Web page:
As always with Cubatabaco and Habanos, the cigar is a Cuban puro. That means the filler, binder, and wrapper are all from the island. This cigar was purchased as a single cigar, without looking at the box code. Therefore it’s a mystery in what factory this cigar is made. In Cuba production of brands is spread over several factories. It’s not one factory for one brand or two brands. But any brand can be made in a whole group of factories. The production month and date are unknown too. But it’s at least a year old.

The cigar doesn’t really look good. Colorado colored wrapper with small veins. But one nasty looking vein om the back. The ring is the same as the iconic Partagas Serie D ring. Red with gold letters. Something Partagas copied from Condega, not the other way around as many people think. The cigar feels a bit hard. The tip is a little crooked. Overall not the best looking cigar. But also not so bad that it looks unsmokable. The aroma is mild yet nice. Floral, fresh linen, those kinds of flavors. Like a hamper full of freshly washed clothes.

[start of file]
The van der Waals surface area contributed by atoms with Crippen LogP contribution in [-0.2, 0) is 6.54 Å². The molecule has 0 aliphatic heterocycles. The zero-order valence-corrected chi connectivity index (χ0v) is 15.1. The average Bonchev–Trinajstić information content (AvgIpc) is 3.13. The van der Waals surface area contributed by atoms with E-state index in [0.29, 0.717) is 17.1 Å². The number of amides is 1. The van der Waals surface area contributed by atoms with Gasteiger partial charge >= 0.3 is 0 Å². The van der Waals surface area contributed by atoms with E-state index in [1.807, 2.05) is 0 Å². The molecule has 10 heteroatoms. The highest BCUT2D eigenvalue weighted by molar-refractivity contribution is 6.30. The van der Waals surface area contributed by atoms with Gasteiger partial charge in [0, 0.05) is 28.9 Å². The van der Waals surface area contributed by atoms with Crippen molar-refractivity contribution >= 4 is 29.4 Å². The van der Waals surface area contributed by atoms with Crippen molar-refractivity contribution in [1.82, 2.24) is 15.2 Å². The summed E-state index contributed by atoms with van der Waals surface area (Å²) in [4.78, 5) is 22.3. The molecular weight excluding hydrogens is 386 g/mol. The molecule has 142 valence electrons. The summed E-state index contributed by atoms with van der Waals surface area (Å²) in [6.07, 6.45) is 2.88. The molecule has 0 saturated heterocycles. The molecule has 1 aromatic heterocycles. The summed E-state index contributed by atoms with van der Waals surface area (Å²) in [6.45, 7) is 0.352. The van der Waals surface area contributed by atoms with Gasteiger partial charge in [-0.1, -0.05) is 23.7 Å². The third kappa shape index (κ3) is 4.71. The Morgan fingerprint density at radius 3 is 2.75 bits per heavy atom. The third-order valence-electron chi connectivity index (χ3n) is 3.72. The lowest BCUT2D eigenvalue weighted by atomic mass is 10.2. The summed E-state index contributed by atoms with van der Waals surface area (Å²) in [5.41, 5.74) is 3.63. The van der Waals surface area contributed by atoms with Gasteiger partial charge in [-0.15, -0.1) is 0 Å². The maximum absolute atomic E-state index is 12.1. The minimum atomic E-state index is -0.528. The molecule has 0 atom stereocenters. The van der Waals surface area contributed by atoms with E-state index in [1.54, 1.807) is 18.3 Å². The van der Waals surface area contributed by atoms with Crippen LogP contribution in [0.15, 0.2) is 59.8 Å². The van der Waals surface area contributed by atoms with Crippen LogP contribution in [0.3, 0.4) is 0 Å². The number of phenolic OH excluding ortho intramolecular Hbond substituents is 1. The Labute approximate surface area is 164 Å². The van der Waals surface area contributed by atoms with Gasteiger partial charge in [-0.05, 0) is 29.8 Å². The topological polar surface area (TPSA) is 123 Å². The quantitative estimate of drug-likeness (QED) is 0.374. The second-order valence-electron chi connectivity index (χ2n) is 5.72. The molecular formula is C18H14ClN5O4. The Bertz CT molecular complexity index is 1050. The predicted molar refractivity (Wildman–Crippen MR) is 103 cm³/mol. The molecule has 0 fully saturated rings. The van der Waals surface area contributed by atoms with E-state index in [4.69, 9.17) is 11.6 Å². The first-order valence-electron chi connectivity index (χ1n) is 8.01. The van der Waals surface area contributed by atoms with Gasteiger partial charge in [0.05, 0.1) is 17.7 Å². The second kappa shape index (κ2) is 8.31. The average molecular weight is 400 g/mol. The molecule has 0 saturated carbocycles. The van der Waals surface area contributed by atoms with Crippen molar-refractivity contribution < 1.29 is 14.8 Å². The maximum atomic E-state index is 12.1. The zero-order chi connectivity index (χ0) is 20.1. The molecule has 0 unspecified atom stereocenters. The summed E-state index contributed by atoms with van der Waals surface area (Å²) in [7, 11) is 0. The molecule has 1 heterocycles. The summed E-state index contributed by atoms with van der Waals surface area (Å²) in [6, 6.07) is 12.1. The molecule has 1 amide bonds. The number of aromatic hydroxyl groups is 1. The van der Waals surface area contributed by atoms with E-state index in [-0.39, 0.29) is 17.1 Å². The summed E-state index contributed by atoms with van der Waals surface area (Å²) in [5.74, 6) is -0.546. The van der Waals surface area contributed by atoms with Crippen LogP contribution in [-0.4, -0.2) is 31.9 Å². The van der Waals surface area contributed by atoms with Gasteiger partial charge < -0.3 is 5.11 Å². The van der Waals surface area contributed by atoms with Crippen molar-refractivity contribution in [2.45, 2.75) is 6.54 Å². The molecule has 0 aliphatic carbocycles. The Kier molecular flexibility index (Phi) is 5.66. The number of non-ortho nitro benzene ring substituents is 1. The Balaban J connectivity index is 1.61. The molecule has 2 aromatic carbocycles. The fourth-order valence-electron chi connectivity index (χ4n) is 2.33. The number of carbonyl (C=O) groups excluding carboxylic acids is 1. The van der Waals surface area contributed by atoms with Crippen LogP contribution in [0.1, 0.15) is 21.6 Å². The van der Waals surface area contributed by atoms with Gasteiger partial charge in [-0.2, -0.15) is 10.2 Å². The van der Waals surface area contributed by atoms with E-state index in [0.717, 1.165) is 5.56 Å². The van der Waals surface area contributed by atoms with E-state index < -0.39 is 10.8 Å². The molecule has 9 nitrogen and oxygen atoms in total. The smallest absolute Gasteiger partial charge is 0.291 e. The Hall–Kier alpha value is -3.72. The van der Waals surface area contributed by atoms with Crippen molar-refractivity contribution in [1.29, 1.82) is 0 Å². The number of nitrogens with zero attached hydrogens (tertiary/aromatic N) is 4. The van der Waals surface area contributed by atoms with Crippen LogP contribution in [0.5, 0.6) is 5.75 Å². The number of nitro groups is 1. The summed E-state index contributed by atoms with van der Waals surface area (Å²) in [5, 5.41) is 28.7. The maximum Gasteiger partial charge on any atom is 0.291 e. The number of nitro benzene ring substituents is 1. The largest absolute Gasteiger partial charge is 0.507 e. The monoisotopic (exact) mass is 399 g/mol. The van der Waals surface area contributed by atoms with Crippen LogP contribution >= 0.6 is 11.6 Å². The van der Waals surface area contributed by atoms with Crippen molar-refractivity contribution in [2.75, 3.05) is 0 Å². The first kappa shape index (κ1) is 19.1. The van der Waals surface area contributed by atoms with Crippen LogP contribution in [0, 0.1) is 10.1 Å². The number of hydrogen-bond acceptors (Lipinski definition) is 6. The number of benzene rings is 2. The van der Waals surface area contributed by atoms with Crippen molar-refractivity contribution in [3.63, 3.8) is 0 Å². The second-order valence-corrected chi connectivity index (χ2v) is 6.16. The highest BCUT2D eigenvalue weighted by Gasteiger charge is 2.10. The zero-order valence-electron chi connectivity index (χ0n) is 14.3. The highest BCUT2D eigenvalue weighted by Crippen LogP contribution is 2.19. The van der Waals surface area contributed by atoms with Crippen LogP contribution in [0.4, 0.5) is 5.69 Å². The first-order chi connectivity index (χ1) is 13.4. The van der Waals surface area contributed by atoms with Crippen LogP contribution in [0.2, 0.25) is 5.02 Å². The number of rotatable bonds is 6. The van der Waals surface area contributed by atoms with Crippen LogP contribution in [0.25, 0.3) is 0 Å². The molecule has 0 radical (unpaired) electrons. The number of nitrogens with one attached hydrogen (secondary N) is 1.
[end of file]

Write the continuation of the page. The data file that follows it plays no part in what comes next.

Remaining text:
The cold draw is great. The freshness of the aroma is represented in the cold draw. Floral, minty. Once lit, the cigar tells a different story. Leather, dry leather. Although there is some floral flavor as well. And some spice. Brown spices grow in strength, with some cedar, leather, and earthiness. The mouthfeel is slightly creamy. After a third, the cigar gets more floral sweetness and even a hint of vanilla. Combine that with cedar, brown spices, and a little bit of orange peel acidity, and that’s what this cigar gives. The cedar, smooth and creamy, gets more pronounced. There is a hint of black pepper, floral notes, and toast. The flavors increase in strength a little, but not much.

The draw is great. The burn is straight as an arrow. The smoke is thick enough, there is volume enough, nothing to complain about when it comes to smoke. The cigar starts out mellow, mild. Mild bodied, which is not common for the medium to medium-full Partagas blend. And mild flavored. That raises the question of whether this is an aged, or even vintage, cigar. The cigar remains smooth until the end. The smoke time is two hours and fifteen minutes.